Yang AC, Kern F, Losada PM, et al. Dysregulation of brain and choroid plexus cell types in severe COVID-19 [published correction appears in Nature. 2021 Oct;598(7882):E4]. Nature. 2021;595(7868):565-571. doi:10.1038/s41586-021-03710-0
Lee, M. et al. Microvascular Injury in the Brains of Patients with Covid-19. NEJM. Feb 2021
Nikano, H. et al. Relapsing Anti-MOG Antibody-associated Disease Following
COVID-19 Vaccination: A Rare Case Report and Review of the Literature. (2022) https://www.jstage.jst.go.jp/article/internalmedicine/advpub/0/advpub_0504-22/_pdf/-char/en
Seneff, S. et al. MAPK Activation, P53 and Autophagy Inhibition Characterize the SARS-CoV-2 Spike Protein Induced Neurotoxicity. https://www.authorea.com/users/455597/articles/595736-mapk-activation-p53-and-autophagy-inhibition-characterize-the-sars-cov-2-spike-protein-induced-neurotoxicity
Abu-Abaa M, Dawood G, Arshad H, et al. (November 05, 2022) A Possible Case of Autoimmune Encephalitis After mRNA COVID-19 Booster Vaccine: A Case Report. Cureus 14(11): e31118. doi:10.7759/cureus.31118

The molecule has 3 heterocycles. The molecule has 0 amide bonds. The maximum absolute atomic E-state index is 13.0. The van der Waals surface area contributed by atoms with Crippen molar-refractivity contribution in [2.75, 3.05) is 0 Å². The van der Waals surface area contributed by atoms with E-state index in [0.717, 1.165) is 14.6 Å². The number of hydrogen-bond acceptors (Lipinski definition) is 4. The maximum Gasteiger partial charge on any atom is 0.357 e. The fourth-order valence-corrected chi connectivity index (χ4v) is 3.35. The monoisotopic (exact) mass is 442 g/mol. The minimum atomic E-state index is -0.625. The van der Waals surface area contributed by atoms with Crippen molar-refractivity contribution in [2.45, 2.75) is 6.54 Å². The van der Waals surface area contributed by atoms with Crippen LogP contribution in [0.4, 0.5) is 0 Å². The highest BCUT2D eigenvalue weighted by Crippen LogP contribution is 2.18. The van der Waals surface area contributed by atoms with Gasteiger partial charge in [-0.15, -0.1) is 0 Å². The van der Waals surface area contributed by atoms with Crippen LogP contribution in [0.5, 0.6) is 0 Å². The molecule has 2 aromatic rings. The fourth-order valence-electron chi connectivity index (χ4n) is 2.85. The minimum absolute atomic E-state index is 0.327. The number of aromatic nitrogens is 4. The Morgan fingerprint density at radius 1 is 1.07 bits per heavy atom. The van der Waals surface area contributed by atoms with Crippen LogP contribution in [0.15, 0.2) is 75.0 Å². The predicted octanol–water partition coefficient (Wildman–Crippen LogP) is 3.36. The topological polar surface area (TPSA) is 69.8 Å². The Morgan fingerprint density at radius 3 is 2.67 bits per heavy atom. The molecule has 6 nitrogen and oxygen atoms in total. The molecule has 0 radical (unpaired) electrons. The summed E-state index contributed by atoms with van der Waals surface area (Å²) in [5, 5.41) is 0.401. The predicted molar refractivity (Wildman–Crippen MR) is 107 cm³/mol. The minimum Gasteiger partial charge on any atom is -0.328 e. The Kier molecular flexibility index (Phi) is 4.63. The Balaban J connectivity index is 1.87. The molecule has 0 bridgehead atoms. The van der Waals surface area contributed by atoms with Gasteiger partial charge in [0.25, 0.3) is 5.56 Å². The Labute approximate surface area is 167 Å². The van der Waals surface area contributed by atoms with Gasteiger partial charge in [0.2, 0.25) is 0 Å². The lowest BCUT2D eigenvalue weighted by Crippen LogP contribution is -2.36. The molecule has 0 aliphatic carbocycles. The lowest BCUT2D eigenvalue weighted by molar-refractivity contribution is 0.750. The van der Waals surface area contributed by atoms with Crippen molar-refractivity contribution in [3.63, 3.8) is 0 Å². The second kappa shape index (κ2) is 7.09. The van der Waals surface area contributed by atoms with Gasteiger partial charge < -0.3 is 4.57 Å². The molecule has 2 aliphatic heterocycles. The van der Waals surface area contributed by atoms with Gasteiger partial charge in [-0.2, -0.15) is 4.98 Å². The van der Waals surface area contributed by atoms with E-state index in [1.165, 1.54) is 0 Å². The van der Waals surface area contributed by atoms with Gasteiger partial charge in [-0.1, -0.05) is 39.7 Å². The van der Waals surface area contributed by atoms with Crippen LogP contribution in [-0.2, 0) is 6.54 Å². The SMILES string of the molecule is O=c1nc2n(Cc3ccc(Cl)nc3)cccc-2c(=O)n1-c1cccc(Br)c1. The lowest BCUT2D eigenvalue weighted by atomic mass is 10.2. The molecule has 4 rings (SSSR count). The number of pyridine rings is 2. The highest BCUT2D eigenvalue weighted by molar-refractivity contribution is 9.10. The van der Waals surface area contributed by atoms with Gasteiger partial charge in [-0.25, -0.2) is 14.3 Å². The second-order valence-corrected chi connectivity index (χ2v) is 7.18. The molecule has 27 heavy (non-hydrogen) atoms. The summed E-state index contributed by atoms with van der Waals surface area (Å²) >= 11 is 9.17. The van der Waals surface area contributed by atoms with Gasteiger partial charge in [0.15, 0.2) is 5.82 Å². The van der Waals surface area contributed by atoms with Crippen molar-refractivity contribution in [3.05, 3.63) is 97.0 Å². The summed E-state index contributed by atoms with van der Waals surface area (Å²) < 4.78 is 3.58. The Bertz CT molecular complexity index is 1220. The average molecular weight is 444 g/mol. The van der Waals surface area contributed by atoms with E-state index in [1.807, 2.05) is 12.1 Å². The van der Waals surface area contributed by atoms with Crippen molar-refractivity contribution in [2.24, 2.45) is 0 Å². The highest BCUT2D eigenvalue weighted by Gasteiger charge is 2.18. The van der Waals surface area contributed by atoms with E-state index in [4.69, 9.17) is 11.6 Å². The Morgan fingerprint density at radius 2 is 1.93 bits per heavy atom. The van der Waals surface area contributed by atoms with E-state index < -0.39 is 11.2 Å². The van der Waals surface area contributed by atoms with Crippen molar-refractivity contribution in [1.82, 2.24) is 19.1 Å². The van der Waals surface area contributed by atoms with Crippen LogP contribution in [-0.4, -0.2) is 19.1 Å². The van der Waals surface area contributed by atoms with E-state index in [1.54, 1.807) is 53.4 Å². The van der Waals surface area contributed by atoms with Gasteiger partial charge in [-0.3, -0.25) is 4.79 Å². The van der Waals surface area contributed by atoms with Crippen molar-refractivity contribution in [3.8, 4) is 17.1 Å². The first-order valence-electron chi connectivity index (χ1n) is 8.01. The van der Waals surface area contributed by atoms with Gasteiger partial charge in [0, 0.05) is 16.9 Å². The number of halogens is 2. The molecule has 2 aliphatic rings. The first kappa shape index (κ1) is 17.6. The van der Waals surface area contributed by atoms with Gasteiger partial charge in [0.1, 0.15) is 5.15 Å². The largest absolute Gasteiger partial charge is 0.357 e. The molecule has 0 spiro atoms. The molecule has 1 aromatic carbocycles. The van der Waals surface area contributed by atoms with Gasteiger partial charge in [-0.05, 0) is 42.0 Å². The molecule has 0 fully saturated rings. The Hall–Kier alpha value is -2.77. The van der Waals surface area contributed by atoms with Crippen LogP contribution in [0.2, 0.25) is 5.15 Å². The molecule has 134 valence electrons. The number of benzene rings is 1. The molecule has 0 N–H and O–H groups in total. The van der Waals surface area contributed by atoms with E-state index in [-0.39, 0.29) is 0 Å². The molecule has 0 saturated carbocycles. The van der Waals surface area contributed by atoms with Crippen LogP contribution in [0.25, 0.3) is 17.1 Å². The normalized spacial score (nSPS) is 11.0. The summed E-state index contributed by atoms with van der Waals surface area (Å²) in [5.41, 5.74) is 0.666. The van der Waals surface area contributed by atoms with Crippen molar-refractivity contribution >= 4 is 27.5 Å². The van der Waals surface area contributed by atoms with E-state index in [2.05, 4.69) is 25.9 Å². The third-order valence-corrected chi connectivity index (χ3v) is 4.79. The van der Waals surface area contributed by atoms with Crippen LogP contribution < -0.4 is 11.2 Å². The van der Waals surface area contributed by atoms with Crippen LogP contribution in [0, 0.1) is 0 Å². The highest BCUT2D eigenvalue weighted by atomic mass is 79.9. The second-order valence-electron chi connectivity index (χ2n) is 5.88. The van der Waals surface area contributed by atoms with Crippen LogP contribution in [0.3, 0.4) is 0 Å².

Al-Allaf A, Neethu M, Al-Allaf Y (September 01, 2022) A Case Series and Literature Review of the Association of COVID-19 Vaccination With Autoimmune Diseases: Causality or Chance?. Cureus 14(9): e28677. doi:10.7759/cureus.28677.
Song, E. et al. Neuroinvasion of SARS-CoV-2 in human and mouse brain. J Exp Med 1 March 2021; 218 (3): e20202135. doi: https://doi.org/10.1084/jem.20202135
Olajide OA, Iwuanyanwu VU, Adegbola OD, Al-Hindawi AA. SARS-CoV-2 Spike Glycoprotein S1 Induces Neuroinflammation in BV-2 Microglia. Mol Neurobiol. 2022;59(1):445-458. doi:10.1007/s12035-021-02593-6
Nyström S, Hammarström P. Amyloidogenesis of SARS-CoV-2 Spike Protein. J Am Chem Soc. 2022;144(20):8945-8950. doi:10.1021/jacs.2c03925
Patel J, Balabanov R. Molecular mechanisms of oligodendrocyte injury in multiple sclerosis and experimental autoimmune encephalomyelitis. Int J Mol Sci. 2012;13(8):10647-10659. doi:10.3390/ijms130810647
Monje M, Iwasaki A. The neurobiology of long COVID. Neuron. 2022;110(21):3484-3496. doi:10.1016/j.neuron.2022.10.006
Havla J, Schultz Y, Zimmermann H, Hohlfeld R, Danek A, Kümpfel T. First manifestation of multiple sclerosis after immunization with the Pfizer-BioNTech COVID-19 vaccine. J Neurol. 2022;269(1):55-58. doi:10.1007/s00415-021-10648-w